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UAE 'spy' student unsupported in jail, wife says

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  • Matthew Hedges case
image copyrightDaniela Tejada
image captionMatthew Hedges was detained at Dubai Airport in May

The Foreign Office has failed to offer adequate support to a British student charged with spying in the United Arab Emirates, his wife has told the BBC.

Durham University PhD student Matthew Hedges has reportedly been held in solitary confinement for five months.

Daniela Tejada said requests to meet Foreign Secretary Jeremy Hunt had not received a response.

Mr Hunt said he had raised "a number of concerns" about the case with his UAE counterpart.

Mr Hedges appeared in court on Wednesday, and his lawyer requested that the evidence be re-examined.

The court agreed and the hearing was adjourned until November 21.

Ms Tejada told the BBC's Victoria Derbyshire programme there was "absolutely no guarantee of a fair trial" as her husband had been "heavily interrogated without legal counsel from the beginning".

Contacting the media

Ms Tejada, who lives in Exeter, said that after Mr Hedges was arrested in Dubai on May 5 she "didn't receive any [meaningful] advice" from the Foreign Office, and was directed to a charity.

She said this led her to contact the media - an approach the Foreign Office has since told her could result in "bogus charges" being brought against her husband in the United Arab Emirates (UAE).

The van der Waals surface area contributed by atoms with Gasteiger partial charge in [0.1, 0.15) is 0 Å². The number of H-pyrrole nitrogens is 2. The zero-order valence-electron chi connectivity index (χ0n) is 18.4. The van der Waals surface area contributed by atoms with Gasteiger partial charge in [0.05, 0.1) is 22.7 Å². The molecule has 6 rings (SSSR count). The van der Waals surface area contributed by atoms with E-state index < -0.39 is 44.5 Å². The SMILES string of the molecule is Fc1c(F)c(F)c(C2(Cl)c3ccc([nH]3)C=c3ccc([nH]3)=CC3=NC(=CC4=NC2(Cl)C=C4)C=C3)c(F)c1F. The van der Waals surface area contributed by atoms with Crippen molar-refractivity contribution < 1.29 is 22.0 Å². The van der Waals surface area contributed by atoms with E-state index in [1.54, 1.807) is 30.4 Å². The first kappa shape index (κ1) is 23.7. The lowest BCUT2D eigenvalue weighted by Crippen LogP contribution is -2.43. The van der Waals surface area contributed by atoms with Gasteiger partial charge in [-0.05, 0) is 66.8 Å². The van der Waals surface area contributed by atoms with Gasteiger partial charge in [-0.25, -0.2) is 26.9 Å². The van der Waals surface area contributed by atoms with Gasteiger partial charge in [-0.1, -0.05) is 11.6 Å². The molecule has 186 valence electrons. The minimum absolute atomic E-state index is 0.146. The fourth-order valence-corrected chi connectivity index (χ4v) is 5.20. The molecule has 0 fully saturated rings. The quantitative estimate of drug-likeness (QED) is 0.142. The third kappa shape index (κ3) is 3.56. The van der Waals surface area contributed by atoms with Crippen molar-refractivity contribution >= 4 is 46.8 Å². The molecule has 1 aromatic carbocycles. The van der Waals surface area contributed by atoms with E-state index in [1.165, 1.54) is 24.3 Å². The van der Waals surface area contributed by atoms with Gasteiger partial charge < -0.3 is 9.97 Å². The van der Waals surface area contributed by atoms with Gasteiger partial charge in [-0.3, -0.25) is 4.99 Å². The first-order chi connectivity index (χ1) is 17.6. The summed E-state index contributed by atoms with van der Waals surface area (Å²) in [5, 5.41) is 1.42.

Ms Tejada added that the Foreign Office had failed to focus on ensuring her partner's freedom - choosing instead to prioritise his welfare.

She called on the government to do more to help her husband, saying accusations that he worked for the British intelligence services meant it was a "state matter".

Mr Hunt has previously said he was "very worried about this and I have mentioned it face-to-face with the Emirati foreign minister twice now."

The Foreign Office said it was supporting a British man following his detention in the UAE.

Mr Hedges was detained at Dubai Airport as he was leaving the country following a research trip on the impact of the Arab Spring on the UAE's foreign policy and security strategy.

Ms Tejada said her husband has only been able to meet his court-appointed lawyer once, while the state "has had five months" to prepare the case against him.

She said that Mr Hedges "had been forbidden from discussing his case" with her.

She said she had been told that if found guilty, her husband's sentence could range from "a couple of months to 15 years".

'Very vulnerable'

Mr Hedges has continued to be held in solitary confinement, Ms Tejada said, but his conditions had "somewhat improved".

He had been taken to hospital "to get an idea why he was persistently vomiting", she said, with anxiety thought to be a cause.

"He comes across as a strong person because he is very big, played rugby, but he is very vulnerable," she continued.

The UAE government said in a statement that "since his arrest Mr Hedges has been provided with constant medical and psychological care.

"Mr Hedges has the ongoing facility to contact family, embassy and consular staff and his legal counsel by phone," it added.

"The UAE constitution also provides that an accused person shall be presumed innocent until proven otherwise in a legal and fair trial."

Watch the BBC's Victoria Derbyshire programme on weekdays between 09:00 and 11:00 BST on BBC Two and the BBC News Channel in the UK and on iPlayer afterwards.

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